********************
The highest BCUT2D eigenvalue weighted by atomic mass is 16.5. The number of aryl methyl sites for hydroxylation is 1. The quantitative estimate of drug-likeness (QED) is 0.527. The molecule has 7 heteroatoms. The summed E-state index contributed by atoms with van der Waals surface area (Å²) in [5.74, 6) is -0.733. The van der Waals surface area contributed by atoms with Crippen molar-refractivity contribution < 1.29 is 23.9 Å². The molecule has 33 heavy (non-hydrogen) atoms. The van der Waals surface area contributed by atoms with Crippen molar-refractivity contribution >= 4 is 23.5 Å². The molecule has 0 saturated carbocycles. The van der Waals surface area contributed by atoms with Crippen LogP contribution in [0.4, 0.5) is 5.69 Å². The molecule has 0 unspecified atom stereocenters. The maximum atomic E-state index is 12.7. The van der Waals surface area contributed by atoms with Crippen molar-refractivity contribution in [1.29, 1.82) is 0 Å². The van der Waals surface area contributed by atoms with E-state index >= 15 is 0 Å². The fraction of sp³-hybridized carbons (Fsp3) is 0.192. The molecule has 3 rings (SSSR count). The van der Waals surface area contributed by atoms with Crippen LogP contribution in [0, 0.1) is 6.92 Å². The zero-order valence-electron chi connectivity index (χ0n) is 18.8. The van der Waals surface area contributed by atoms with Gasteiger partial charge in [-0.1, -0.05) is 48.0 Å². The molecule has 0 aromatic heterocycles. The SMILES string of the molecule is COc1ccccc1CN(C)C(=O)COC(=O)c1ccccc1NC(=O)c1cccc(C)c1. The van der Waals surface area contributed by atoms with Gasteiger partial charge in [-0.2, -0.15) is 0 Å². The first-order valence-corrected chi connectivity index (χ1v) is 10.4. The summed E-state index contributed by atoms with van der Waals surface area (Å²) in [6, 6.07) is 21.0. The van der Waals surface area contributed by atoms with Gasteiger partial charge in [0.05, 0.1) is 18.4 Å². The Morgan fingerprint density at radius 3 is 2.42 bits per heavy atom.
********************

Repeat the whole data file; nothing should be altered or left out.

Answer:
The highest BCUT2D eigenvalue weighted by atomic mass is 16.5. The number of aryl methyl sites for hydroxylation is 1. The quantitative estimate of drug-likeness (QED) is 0.527. The molecule has 7 heteroatoms. The summed E-state index contributed by atoms with van der Waals surface area (Å²) in [5.74, 6) is -0.733. The van der Waals surface area contributed by atoms with Crippen molar-refractivity contribution < 1.29 is 23.9 Å². The molecule has 33 heavy (non-hydrogen) atoms. The van der Waals surface area contributed by atoms with Crippen molar-refractivity contribution >= 4 is 23.5 Å². The molecule has 0 saturated carbocycles. The van der Waals surface area contributed by atoms with Crippen LogP contribution in [0.4, 0.5) is 5.69 Å². The molecule has 0 unspecified atom stereocenters. The maximum atomic E-state index is 12.7. The van der Waals surface area contributed by atoms with Crippen molar-refractivity contribution in [1.29, 1.82) is 0 Å². The van der Waals surface area contributed by atoms with E-state index >= 15 is 0 Å². The fraction of sp³-hybridized carbons (Fsp3) is 0.192. The molecule has 3 rings (SSSR count). The van der Waals surface area contributed by atoms with Crippen LogP contribution in [0, 0.1) is 6.92 Å². The zero-order valence-electron chi connectivity index (χ0n) is 18.8. The van der Waals surface area contributed by atoms with Gasteiger partial charge in [-0.1, -0.05) is 48.0 Å². The molecule has 0 aromatic heterocycles. The SMILES string of the molecule is COc1ccccc1CN(C)C(=O)COC(=O)c1ccccc1NC(=O)c1cccc(C)c1. The van der Waals surface area contributed by atoms with Gasteiger partial charge in [-0.2, -0.15) is 0 Å². The first-order valence-corrected chi connectivity index (χ1v) is 10.4. The summed E-state index contributed by atoms with van der Waals surface area (Å²) in [6, 6.07) is 21.0. The van der Waals surface area contributed by atoms with Gasteiger partial charge in [0.05, 0.1) is 18.4 Å². The Morgan fingerprint density at radius 3 is 2.42 bits per heavy atom.